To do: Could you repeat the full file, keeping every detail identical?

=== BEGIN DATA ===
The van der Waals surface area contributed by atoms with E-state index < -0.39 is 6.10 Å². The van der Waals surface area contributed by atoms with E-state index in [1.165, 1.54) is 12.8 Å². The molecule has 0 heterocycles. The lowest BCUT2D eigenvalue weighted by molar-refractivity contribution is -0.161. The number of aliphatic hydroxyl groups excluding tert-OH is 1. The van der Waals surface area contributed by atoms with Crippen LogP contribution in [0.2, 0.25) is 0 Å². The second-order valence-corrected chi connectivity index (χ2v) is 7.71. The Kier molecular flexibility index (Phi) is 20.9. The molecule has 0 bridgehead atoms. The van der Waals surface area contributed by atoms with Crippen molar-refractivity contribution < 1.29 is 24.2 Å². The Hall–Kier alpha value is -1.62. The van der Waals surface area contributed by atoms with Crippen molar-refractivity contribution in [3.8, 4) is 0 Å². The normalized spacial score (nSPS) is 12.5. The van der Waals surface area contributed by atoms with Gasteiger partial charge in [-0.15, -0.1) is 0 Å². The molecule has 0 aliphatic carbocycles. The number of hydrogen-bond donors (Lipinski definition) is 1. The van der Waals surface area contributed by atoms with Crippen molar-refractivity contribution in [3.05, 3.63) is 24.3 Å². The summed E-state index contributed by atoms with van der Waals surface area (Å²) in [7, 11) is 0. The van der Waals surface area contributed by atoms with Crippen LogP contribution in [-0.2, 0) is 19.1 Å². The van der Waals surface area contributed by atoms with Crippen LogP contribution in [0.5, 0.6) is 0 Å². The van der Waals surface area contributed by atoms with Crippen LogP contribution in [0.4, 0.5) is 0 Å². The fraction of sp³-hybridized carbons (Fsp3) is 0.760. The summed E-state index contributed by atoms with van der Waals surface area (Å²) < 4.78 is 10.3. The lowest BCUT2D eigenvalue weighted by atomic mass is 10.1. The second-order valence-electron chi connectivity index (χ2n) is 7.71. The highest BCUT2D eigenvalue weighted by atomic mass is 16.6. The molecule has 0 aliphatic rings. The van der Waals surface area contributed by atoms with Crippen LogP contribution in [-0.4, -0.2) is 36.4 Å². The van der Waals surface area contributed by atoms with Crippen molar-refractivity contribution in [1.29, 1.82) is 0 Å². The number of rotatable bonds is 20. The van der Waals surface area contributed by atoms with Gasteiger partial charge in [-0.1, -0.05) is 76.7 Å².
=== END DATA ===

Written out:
The van der Waals surface area contributed by atoms with E-state index < -0.39 is 6.10 Å². The van der Waals surface area contributed by atoms with E-state index in [1.165, 1.54) is 12.8 Å². The molecule has 0 heterocycles. The lowest BCUT2D eigenvalue weighted by molar-refractivity contribution is -0.161. The number of aliphatic hydroxyl groups excluding tert-OH is 1. The van der Waals surface area contributed by atoms with Crippen LogP contribution in [0.2, 0.25) is 0 Å². The second-order valence-corrected chi connectivity index (χ2v) is 7.71. The Kier molecular flexibility index (Phi) is 20.9. The molecule has 0 bridgehead atoms. The van der Waals surface area contributed by atoms with Crippen molar-refractivity contribution < 1.29 is 24.2 Å². The Hall–Kier alpha value is -1.62. The van der Waals surface area contributed by atoms with Crippen molar-refractivity contribution in [3.8, 4) is 0 Å². The normalized spacial score (nSPS) is 12.5. The van der Waals surface area contributed by atoms with Gasteiger partial charge in [-0.15, -0.1) is 0 Å². The molecule has 0 aliphatic carbocycles. The number of hydrogen-bond donors (Lipinski definition) is 1. The van der Waals surface area contributed by atoms with Crippen molar-refractivity contribution in [3.05, 3.63) is 24.3 Å². The summed E-state index contributed by atoms with van der Waals surface area (Å²) in [7, 11) is 0. The van der Waals surface area contributed by atoms with Crippen LogP contribution in [-0.2, 0) is 19.1 Å². The van der Waals surface area contributed by atoms with Crippen LogP contribution in [0.5, 0.6) is 0 Å². The van der Waals surface area contributed by atoms with Crippen LogP contribution in [0.4, 0.5) is 0 Å². The fraction of sp³-hybridized carbons (Fsp3) is 0.760. The summed E-state index contributed by atoms with van der Waals surface area (Å²) < 4.78 is 10.3. The lowest BCUT2D eigenvalue weighted by atomic mass is 10.1. The second-order valence-electron chi connectivity index (χ2n) is 7.71. The highest BCUT2D eigenvalue weighted by atomic mass is 16.6. The molecule has 0 aliphatic rings. The van der Waals surface area contributed by atoms with Crippen LogP contribution in [-0.4, -0.2) is 36.4 Å². The van der Waals surface area contributed by atoms with Crippen molar-refractivity contribution in [1.29, 1.82) is 0 Å². The number of rotatable bonds is 20. The van der Waals surface area contributed by atoms with Gasteiger partial charge in [-0.1, -0.05) is 76.7 Å².